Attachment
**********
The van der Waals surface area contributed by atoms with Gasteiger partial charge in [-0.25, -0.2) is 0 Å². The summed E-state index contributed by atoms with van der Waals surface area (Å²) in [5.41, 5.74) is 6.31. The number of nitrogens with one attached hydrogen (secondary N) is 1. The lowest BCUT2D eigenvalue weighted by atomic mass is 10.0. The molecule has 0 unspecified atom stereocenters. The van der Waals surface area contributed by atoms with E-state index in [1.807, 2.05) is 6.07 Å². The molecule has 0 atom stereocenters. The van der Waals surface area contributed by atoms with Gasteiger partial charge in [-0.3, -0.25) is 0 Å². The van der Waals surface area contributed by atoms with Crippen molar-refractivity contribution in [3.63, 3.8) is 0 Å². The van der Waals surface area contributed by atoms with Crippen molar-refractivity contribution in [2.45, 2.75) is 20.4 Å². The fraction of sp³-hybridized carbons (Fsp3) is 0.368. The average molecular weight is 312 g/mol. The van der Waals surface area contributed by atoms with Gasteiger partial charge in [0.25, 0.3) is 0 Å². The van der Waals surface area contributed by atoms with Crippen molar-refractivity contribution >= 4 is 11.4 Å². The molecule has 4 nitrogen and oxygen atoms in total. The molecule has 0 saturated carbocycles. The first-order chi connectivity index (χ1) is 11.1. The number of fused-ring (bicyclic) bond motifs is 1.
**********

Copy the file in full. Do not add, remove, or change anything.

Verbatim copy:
The van der Waals surface area contributed by atoms with Gasteiger partial charge in [-0.25, -0.2) is 0 Å². The summed E-state index contributed by atoms with van der Waals surface area (Å²) in [5.41, 5.74) is 6.31. The number of nitrogens with one attached hydrogen (secondary N) is 1. The lowest BCUT2D eigenvalue weighted by atomic mass is 10.0. The molecule has 0 unspecified atom stereocenters. The van der Waals surface area contributed by atoms with E-state index in [1.807, 2.05) is 6.07 Å². The molecule has 0 atom stereocenters. The van der Waals surface area contributed by atoms with Gasteiger partial charge in [-0.3, -0.25) is 0 Å². The van der Waals surface area contributed by atoms with Crippen molar-refractivity contribution in [3.63, 3.8) is 0 Å². The van der Waals surface area contributed by atoms with Crippen molar-refractivity contribution in [2.45, 2.75) is 20.4 Å². The fraction of sp³-hybridized carbons (Fsp3) is 0.368. The average molecular weight is 312 g/mol. The van der Waals surface area contributed by atoms with Gasteiger partial charge in [0.25, 0.3) is 0 Å². The van der Waals surface area contributed by atoms with Crippen molar-refractivity contribution >= 4 is 11.4 Å². The molecule has 4 nitrogen and oxygen atoms in total. The molecule has 0 saturated carbocycles. The first-order chi connectivity index (χ1) is 11.1. The number of fused-ring (bicyclic) bond motifs is 1.